Édouard Manet illustration for Edgar Allen Poe (1809-1849), Stéphane Mallarmé (1842-1898), and Édouard Manet (1832-1883), “Le Corbeau, The Raven: poëme,” Paris, Richard Lesclide, 1875. Artcurial pre-sale estimate: 40,000-60,000 Euros. Image copyright and courtesy Artcurial.
By Paul Ben-Itzak
Copyright 2018 Paul Ben-Itzak
If ever proof was needed that the tastes of private collectors are more adventurous and archeologically enterprising than those of most museum curators/marketers, a comparison of current marquee exhibitions at three major Paris museums and an auction of relatively modest ambitions — Artcurial’s Thursday Books and Manuscripts sale in Paris — provide it.
At the Louvre, the first major Paris exhibition devoted to Delacroix in 55 years (running through July 28) seems less ambitious than a pair of simple but vivid Delacroix water-colors (of costumes for an early Victor Hugo drama) offered by Artcurial, France’s leading auction house, a couple of years back. Most of the reproductions of available press visuals make it hard to distinguish the master’s from any other musty parlor paintings that might have been hauled down from the attic. (Which is hopefully where the Louvre’s been storing them, what with the increasingly recurrent flooding of the Seine that make its basement storage problematic.) Meanwhile, over in the toney 16th arrondissement on the cusp of the Boulogne woods, the Marmottan Monet museum has decided to show the least flattering side of Camille Corot, displaying not the nature studies which made him a pioneer in outdoor painting who blazed the trail for the Impressionists (some of whom, notably Camille Pissarro and Berthe Morisot, took their first lessons in color values in Corot’s studio off the rue de Paradis), but his portraits, which, except for the ultimate, the 1874 Lady in Blue, belong back in the 18th century with their visages hard to distinguish from one to the other. (And I’m still waiting for someone to explain what those swastikas are doing etched on the bindings of the books in back of the Lady.) And the curators at the Orangerie museum in the Tuilerie Gardens are treating as a revelation the influence of Monet’s later Water Lillies and Japanese Bridge studies on certain American abstract painters, a connection which is plain to anyone who’s ever seen Monet’s twilight paintings in their permanent home at the Marmottan.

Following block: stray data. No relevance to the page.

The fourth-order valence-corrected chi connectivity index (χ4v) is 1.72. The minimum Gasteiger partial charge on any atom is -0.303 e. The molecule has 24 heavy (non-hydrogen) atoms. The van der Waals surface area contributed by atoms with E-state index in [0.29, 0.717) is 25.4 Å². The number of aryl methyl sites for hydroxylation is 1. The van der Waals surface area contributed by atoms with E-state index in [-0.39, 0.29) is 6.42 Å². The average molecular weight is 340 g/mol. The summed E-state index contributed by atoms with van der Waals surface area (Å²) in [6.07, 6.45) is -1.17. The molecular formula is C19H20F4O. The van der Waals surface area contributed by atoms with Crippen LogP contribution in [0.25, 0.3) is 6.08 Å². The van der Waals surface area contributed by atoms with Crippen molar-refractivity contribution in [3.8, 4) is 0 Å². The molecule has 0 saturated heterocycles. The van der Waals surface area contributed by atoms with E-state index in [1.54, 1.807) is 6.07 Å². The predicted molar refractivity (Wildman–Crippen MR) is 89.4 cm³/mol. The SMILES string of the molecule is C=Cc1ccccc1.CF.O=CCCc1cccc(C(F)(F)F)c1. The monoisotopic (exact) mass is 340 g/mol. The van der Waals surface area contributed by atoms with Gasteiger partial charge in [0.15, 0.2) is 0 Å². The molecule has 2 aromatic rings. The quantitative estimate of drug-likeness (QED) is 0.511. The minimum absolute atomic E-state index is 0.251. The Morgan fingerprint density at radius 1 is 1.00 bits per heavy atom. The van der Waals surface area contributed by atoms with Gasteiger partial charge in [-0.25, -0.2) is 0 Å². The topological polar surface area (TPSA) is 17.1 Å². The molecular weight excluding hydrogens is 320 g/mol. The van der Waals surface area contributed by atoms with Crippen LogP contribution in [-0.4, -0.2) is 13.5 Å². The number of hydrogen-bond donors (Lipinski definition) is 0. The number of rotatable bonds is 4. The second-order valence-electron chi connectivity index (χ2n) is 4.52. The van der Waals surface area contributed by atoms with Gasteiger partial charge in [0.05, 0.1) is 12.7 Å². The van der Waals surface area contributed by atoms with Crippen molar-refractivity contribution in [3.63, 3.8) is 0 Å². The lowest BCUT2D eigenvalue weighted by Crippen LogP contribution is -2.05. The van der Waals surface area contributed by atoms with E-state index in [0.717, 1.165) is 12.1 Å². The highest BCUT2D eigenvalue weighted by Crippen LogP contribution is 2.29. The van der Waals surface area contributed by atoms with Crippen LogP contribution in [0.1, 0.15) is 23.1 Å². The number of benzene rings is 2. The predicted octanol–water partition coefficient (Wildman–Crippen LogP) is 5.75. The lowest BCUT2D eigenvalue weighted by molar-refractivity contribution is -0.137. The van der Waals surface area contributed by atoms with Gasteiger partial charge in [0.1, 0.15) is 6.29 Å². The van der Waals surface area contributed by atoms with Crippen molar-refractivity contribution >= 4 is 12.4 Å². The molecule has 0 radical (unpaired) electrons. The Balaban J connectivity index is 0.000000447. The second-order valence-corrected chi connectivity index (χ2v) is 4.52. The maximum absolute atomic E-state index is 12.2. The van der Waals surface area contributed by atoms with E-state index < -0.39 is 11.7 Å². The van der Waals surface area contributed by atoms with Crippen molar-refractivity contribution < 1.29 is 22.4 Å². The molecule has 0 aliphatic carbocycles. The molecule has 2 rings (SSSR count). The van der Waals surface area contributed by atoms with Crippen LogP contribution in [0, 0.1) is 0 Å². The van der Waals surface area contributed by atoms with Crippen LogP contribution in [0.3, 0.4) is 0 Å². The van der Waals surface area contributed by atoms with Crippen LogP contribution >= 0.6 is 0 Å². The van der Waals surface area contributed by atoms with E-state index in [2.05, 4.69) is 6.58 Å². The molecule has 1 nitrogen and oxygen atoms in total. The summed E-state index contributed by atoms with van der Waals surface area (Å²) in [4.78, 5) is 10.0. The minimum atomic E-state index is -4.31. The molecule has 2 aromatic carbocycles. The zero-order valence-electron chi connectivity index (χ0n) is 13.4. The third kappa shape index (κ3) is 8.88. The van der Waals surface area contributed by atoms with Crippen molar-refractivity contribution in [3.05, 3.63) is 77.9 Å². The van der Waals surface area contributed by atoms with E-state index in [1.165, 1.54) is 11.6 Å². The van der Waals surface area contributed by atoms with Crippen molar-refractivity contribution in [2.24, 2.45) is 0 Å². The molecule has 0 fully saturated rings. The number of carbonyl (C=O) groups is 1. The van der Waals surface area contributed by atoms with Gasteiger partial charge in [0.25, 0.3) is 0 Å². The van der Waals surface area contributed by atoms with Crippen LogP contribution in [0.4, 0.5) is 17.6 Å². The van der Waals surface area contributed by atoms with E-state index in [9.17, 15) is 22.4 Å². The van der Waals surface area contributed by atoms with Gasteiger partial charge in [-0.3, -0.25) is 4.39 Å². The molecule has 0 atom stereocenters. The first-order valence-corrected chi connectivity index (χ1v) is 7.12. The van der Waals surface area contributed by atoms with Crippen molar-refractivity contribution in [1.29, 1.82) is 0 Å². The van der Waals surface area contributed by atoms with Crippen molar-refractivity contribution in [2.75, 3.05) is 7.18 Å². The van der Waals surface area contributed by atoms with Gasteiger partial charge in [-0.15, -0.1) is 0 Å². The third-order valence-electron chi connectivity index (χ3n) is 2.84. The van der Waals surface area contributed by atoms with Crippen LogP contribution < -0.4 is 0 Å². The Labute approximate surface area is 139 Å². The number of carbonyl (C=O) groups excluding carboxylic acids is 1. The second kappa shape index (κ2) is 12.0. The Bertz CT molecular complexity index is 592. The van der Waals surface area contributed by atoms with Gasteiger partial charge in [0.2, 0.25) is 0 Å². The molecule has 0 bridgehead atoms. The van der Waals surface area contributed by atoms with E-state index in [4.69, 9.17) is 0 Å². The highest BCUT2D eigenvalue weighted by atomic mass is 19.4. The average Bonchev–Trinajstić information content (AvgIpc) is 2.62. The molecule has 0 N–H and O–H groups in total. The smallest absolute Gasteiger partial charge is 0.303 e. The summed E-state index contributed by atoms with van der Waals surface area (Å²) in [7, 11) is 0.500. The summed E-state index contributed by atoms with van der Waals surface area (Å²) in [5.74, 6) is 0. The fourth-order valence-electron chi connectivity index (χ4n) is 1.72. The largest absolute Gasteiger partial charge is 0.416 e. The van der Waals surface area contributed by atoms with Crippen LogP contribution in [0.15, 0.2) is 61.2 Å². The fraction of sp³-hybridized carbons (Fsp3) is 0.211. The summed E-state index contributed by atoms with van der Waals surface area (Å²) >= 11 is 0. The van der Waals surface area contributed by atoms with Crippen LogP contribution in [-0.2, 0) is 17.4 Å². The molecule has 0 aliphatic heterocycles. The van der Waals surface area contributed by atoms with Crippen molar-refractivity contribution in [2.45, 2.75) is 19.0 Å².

Into this breach of (mostly public) institutional imagination steps, once again, Artcurial, furnishing more artistic revelations than all these museum exhibitions combined — and this in an auction whose putative primary focus isn’t even art, but literature.
So while museums (around the world, not just in France) are treating as clever novelty the pairing of contemporary creators with the ancients, often by drawing nebulous neo-extrapalatory connections, Artcurial, by contrast, in just this one moderate-scale auction shows us vastly more interesting literary-painterly connections than even I, with my over-exposition to and immersion in art, knew existed. Specifically: Edgar Allen Poe / Stéphane Mallarmé with Edouard Manet; Fernand Léger with the gallivanting Blaise Cendrars; Guillaume Apollinaire with Robert Delaunay; André Breton with Pierre Molinier; Paul Eluard with Oscar Dominguez; Horace and the sculptor Aristide Maillol; and Anatole Le Braz with Mathurin Méheut, the Breton-born official painter of the Marine, whose sketches of what Hugo called “the workers of the sea” recall the realism of his Breton contemporary, the film-maker Jean Epstein. And these are just the highlights; I’ve left out literary-artistic collaborations in which I don’t know the literary work well enough to do the collaboration justice.